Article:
C1883

Casuarina Quadrivalvis (Female Plant)

Superb large c.19th Australian botanical from, The Forest of South Australia by John Ednie Brown (1848-1899). The Forest of South Australia was the largest c.19th series of botanical illustrations made solely devoted to Australian species. Although focused on South Australian species many of these … Read Full Description

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Details

Full Title:

Casuarina Quadrivalvis (Female Plant)

Date:

C1883

Engraver:

H.Barratt 

Condition:

In good condition.

Technique:

Lithograph printed in colour

Image Size: 

300mm 
x 450mm
AUTHENTICITY
Casuarina Quadrivalvis (Female Plant) - Antique Print from 1883

Genuine antique
dated:

1883

Description:

Superb large c.19th Australian botanical from, The Forest of South Australia by John Ednie Brown (1848-1899).

The Forest of South Australia was the largest c.19th series of botanical illustrations made solely devoted to Australian species. Although focused on South Australian species many of these are endemic to other states. The majority of the original watercolours for the series were made by Rosa Fiveash while all the lithography on the stone was done by Harcourt Barrett who also drew all the detailed sketches of; bark, seeds and woods on the plates.

Originally collected in Tasmania and described as Casuarina verticillata by the French naturalist Jean-Baptiste Lamarck in 1786, it was moved to its current genus in 1982 by Australian botanist Lawrie Johnson.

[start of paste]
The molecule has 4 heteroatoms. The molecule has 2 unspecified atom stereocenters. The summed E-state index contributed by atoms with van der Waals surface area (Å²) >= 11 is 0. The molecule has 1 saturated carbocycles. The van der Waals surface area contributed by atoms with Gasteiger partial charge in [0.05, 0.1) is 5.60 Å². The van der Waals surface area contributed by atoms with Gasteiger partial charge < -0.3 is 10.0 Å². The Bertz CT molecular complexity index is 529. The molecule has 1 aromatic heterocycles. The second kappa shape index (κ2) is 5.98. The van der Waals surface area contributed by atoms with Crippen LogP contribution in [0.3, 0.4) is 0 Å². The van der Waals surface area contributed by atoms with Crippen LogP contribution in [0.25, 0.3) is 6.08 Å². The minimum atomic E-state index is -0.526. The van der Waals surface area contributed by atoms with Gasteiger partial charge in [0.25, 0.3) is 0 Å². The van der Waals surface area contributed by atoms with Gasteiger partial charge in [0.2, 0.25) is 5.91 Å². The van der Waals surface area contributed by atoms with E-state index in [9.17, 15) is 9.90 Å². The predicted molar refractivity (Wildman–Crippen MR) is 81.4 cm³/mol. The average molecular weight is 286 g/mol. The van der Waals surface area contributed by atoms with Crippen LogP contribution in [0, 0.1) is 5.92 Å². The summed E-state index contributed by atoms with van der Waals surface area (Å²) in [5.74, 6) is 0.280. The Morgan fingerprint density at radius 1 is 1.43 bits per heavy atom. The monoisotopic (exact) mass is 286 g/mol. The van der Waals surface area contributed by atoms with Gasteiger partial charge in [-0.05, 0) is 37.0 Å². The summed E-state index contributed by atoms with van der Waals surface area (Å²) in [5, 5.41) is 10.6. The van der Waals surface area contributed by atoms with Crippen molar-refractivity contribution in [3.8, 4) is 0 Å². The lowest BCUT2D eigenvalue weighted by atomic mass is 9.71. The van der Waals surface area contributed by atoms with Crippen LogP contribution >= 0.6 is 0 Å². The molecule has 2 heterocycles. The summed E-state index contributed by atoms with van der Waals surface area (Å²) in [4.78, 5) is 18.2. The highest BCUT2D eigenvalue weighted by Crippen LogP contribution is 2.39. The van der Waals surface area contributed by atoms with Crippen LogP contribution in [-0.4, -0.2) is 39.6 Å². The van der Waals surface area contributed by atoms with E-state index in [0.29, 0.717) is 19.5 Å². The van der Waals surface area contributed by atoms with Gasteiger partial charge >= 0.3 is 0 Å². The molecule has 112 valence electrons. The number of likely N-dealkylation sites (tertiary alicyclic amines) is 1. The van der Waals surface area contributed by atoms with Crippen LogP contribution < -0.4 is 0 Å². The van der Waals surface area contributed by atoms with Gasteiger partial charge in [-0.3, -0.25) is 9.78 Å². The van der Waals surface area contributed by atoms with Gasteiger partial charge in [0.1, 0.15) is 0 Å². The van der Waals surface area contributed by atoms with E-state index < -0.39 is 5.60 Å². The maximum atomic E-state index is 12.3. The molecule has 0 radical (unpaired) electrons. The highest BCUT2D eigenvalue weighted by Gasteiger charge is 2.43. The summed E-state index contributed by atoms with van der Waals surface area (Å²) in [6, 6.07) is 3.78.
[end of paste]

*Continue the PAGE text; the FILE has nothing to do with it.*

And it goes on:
Common name: Drooping she-oak
Modern binomial name:  Allocasuarina verticillata
First described:  1786 Lamarck
Distribution: ACT, NSW, SA, VIC & TAS 

From: Brown, The Forest Flora of South Australia.

 

Harcourt Barret (1838 - 1904)

Barret was born in England in 1838 and arrived in Australia in 1881. He worked in Adelaide as a chromolithographer for the South Australian Government Printer. He produced a number of maps but his largest body of work was as the lithographer for J.E. Brown’s The Forest Flora of South Australia (1882), he was responsible for transferring the original paintings onto stone and crafting the colour printing. “Published in nine parts with five prints per issue, The Forest Flora of South Australia was a popular series which became an essential part of any botany enthusiasts library. Once each painting was complete, the works were expertly prepared for lithography by the South Australian Government lithographer, Harcourt Barrett. Barrett was particularly skilled at his craft. Following his departure from this role due to the introduction of photo-lithography, he went on to work as a scientific illustrator and lithographer for the Royal Society of South Australia. Although Rosa Fiveash initialed a number of the images and Barrett’s name was printed on each plate of The Forest Flora of South Australia, neither of the artists were otherwise credited within the publication. Over time it became apparent that Fiveash was receiving an unfair share of the credit compared to Barrett, which prompted the lithographer to write a letter to The Advertiser, setting the record straight: ‘Of [the] 45 plates Miss Fiveash only supplied 32 drawings in watercolour of the centre or main branch only. Miss Camilla Hammond and Mrs. Smart sketched the native cherry, and it was from these sketches that the drawings upon stone were made. The remaining eleven plates and title page, together with all the additional work, consisting of the various woods, barks, seed-vessels, botanical sections, and various details of the flowers, were drawn direct upon the stones from photos and natural specimens wholly and solely by me during the time I held the position of chief lithographer at the Government Printing office.’ “ Reference ‘Capturing Flora – 300 years of Australian Botanical art’, Art Gallery of Ballarat. & Wrigley, J.W. (2013) Eucalypt Flowers, NLA

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